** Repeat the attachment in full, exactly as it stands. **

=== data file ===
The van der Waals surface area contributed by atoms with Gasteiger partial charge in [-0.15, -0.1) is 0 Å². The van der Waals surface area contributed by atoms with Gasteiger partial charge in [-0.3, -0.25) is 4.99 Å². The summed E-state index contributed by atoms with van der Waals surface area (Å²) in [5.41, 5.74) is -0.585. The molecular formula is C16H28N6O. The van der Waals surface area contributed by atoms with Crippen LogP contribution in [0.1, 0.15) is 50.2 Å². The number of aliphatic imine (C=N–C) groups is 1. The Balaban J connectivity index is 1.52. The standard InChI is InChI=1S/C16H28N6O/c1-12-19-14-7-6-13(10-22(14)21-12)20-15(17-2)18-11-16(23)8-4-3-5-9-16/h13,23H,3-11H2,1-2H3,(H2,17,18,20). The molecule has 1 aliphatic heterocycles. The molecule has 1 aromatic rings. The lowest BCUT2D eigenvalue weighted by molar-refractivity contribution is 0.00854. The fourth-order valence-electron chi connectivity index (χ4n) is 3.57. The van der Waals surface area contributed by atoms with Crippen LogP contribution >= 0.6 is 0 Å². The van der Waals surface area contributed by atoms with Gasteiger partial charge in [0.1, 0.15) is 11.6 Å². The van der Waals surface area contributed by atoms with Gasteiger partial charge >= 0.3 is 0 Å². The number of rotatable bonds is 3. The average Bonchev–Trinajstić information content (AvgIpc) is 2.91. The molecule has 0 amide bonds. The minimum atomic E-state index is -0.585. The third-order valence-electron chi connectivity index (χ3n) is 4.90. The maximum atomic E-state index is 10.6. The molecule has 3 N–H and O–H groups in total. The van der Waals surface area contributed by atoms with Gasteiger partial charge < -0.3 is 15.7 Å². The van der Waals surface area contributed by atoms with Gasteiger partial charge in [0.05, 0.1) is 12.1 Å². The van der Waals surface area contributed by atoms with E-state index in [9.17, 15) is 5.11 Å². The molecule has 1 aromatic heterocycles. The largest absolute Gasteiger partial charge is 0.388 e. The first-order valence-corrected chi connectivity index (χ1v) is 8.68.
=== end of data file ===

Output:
The van der Waals surface area contributed by atoms with Gasteiger partial charge in [-0.15, -0.1) is 0 Å². The van der Waals surface area contributed by atoms with Gasteiger partial charge in [-0.3, -0.25) is 4.99 Å². The summed E-state index contributed by atoms with van der Waals surface area (Å²) in [5.41, 5.74) is -0.585. The molecular formula is C16H28N6O. The van der Waals surface area contributed by atoms with Crippen LogP contribution in [0.1, 0.15) is 50.2 Å². The number of aliphatic imine (C=N–C) groups is 1. The Balaban J connectivity index is 1.52. The standard InChI is InChI=1S/C16H28N6O/c1-12-19-14-7-6-13(10-22(14)21-12)20-15(17-2)18-11-16(23)8-4-3-5-9-16/h13,23H,3-11H2,1-2H3,(H2,17,18,20). The molecule has 1 aliphatic heterocycles. The molecule has 1 aromatic rings. The lowest BCUT2D eigenvalue weighted by molar-refractivity contribution is 0.00854. The fourth-order valence-electron chi connectivity index (χ4n) is 3.57. The van der Waals surface area contributed by atoms with Crippen LogP contribution >= 0.6 is 0 Å². The van der Waals surface area contributed by atoms with Gasteiger partial charge in [0.1, 0.15) is 11.6 Å². The van der Waals surface area contributed by atoms with Gasteiger partial charge >= 0.3 is 0 Å². The number of rotatable bonds is 3. The average Bonchev–Trinajstić information content (AvgIpc) is 2.91. The molecule has 0 amide bonds. The minimum atomic E-state index is -0.585. The third-order valence-electron chi connectivity index (χ3n) is 4.90. The maximum atomic E-state index is 10.6. The molecule has 3 N–H and O–H groups in total. The van der Waals surface area contributed by atoms with Gasteiger partial charge < -0.3 is 15.7 Å². The van der Waals surface area contributed by atoms with Gasteiger partial charge in [0.05, 0.1) is 12.1 Å². The van der Waals surface area contributed by atoms with E-state index in [9.17, 15) is 5.11 Å². The molecule has 1 aromatic heterocycles. The largest absolute Gasteiger partial charge is 0.388 e. The first-order valence-corrected chi connectivity index (χ1v) is 8.68.